This chapter explores the question of how people articulate (and challenge) the notion of ‘buying national’, and the extent to which they express a preference for cosmopolitan consumption. Using data from 26 focus groups (n = 223) with migrant and non-migrant Australians, it employs a discursive dilemmatic analytical approach to ask whether, when justifying their purchasing decisions, people use an ethics of care for co-nationals or demonstrate a more cosmopolitan orientation. With protectionist rhetoric becoming a commonplace in the political arena (Trump, Brexit), how the general population engages with the relationship between the economy, nationalism, and cosmopolitanism is crucial to understanding processes of globalisation. While recognising issues around parochialism, cost, quality, duty to others, working conditions, and the environment, ultimately the bottom line in discussions was an imperative to ‘look after our own’ by buying national. However, there was some evidence of cosmopolitan thinking among a few participants, who saw the focus on supporting the national economy, at the expense of others, as selfish. The chapter concludes that the nationalist impulse to protect one’s own is ubiquitous, and that this reinforces the nation-state as the relevant category for an ethics of sharing.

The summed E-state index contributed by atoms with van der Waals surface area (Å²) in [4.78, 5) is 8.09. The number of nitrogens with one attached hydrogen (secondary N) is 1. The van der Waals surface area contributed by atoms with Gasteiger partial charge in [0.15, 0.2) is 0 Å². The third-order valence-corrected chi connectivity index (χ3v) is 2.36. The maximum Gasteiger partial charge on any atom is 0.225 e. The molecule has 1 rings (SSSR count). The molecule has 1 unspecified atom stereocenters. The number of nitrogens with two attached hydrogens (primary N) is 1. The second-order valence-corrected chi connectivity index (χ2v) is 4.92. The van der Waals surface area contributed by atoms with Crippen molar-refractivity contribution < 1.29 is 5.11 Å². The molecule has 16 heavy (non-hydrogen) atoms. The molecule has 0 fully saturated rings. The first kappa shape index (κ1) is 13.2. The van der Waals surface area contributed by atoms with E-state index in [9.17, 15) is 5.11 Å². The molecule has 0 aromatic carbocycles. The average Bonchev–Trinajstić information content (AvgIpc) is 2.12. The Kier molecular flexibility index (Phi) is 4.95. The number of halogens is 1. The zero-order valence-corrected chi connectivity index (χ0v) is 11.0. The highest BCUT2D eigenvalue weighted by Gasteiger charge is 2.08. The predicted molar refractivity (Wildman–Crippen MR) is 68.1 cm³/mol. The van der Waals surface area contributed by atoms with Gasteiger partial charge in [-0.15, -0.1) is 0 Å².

|Title of host publication||Cosmopolitanism, Markets, and Consumption|
|Editors||Julie Emontspool, Ian Woodward|
|ISBN (Print)||9783319641782, 9783319877426|
|Publication status||Published - 2018|